The icy cold of winter makes way for a surprising amount of diverse plant life in the brief Arctic summer. Plants become shorter and sparser as you move north - small trees and low shrubs in southern Arctic regions change to scattered flowers, grasses, wild berries, mosses and lichens are you travel farther north.
To protect them from cold and strong winds, many Arctic plants have adapted to with “furry” leaves, a small stature and low-growing habit. Others can grow under the snow and flower quickly in the summer to make the most of warmer temperatures.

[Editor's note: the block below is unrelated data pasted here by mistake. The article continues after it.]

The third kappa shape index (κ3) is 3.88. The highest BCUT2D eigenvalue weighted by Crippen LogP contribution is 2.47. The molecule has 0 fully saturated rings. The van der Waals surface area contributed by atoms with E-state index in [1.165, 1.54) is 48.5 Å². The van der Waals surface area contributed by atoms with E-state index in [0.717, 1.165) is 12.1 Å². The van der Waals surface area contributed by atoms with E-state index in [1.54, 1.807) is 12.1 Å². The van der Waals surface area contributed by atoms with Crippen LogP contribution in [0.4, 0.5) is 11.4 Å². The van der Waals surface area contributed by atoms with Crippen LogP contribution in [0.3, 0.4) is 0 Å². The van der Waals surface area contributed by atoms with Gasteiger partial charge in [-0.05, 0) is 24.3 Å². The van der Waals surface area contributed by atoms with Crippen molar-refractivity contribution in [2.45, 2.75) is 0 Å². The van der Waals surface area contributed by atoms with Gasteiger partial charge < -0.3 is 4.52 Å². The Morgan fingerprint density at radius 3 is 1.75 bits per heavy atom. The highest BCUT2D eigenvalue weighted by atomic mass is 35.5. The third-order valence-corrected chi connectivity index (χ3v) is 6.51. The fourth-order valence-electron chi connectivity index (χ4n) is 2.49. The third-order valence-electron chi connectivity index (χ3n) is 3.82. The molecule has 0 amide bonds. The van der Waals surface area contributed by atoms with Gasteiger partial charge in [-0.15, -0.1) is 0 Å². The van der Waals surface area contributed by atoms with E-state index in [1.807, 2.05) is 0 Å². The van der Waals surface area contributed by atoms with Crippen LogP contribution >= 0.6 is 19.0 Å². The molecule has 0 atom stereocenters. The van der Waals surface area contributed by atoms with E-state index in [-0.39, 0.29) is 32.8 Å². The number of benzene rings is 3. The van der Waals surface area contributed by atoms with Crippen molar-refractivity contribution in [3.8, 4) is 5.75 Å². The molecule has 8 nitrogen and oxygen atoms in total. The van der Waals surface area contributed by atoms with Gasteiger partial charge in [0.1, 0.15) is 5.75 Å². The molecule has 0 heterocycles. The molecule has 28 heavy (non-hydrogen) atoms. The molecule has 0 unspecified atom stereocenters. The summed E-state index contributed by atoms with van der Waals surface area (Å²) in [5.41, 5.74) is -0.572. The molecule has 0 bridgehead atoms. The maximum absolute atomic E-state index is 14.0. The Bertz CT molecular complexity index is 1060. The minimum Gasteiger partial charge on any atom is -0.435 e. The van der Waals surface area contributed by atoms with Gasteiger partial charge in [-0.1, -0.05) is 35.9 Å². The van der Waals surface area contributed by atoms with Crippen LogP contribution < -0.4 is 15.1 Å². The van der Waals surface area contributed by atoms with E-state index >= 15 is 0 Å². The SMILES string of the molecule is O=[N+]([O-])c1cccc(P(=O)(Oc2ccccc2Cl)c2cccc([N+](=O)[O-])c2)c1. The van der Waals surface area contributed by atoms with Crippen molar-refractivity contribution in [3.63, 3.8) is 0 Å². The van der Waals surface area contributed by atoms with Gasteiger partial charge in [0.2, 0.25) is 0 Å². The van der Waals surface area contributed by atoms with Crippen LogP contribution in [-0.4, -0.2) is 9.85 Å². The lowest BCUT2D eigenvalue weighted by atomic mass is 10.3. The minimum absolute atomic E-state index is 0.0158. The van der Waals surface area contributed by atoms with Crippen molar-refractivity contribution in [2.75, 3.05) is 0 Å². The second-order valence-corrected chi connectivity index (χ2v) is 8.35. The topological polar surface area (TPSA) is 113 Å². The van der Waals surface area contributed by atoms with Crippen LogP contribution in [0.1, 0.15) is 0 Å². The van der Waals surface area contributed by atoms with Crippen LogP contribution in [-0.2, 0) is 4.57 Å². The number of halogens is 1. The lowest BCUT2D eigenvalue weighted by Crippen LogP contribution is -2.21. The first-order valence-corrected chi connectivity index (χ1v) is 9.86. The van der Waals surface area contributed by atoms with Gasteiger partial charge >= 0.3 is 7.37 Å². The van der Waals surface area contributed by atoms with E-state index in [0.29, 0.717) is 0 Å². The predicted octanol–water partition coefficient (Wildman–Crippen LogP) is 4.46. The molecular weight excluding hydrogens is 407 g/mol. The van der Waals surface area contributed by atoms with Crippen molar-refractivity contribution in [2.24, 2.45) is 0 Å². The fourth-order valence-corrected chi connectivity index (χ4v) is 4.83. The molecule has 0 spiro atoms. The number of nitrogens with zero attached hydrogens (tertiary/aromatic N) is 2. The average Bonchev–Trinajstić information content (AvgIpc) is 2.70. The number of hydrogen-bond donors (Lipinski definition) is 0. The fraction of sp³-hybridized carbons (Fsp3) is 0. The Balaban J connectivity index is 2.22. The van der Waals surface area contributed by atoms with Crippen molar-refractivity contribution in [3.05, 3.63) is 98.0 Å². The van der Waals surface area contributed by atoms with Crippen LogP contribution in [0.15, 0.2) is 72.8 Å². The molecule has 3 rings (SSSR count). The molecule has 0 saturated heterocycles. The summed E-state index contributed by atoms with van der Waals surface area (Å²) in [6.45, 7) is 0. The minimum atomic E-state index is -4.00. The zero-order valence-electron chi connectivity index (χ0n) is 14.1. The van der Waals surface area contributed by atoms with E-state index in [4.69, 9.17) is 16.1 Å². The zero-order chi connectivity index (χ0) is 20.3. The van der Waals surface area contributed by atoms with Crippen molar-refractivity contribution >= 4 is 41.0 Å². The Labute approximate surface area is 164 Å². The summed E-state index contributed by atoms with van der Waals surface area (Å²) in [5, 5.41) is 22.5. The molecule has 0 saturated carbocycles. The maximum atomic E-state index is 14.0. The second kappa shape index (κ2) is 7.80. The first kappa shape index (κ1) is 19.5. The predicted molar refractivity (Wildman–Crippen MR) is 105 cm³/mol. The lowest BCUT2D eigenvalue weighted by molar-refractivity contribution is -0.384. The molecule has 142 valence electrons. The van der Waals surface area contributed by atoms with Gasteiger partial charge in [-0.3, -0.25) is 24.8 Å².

Plants are a critical part of Arctic biodiversity, providing important sources of food for many animals including Peary caribou, muskoxen and many species of birds.
Learn more about Arctic plants:
Arctic Plant Facts at University of Guelph - Canada's Polar Life
The plant chasers - Parks Canada - Time for Nature article
2001 Annual Report on Research and Monitoring of National Parks of the Western Arctic
2002 Annual Report on Research and Monitoring of National Parks of the Western Arctic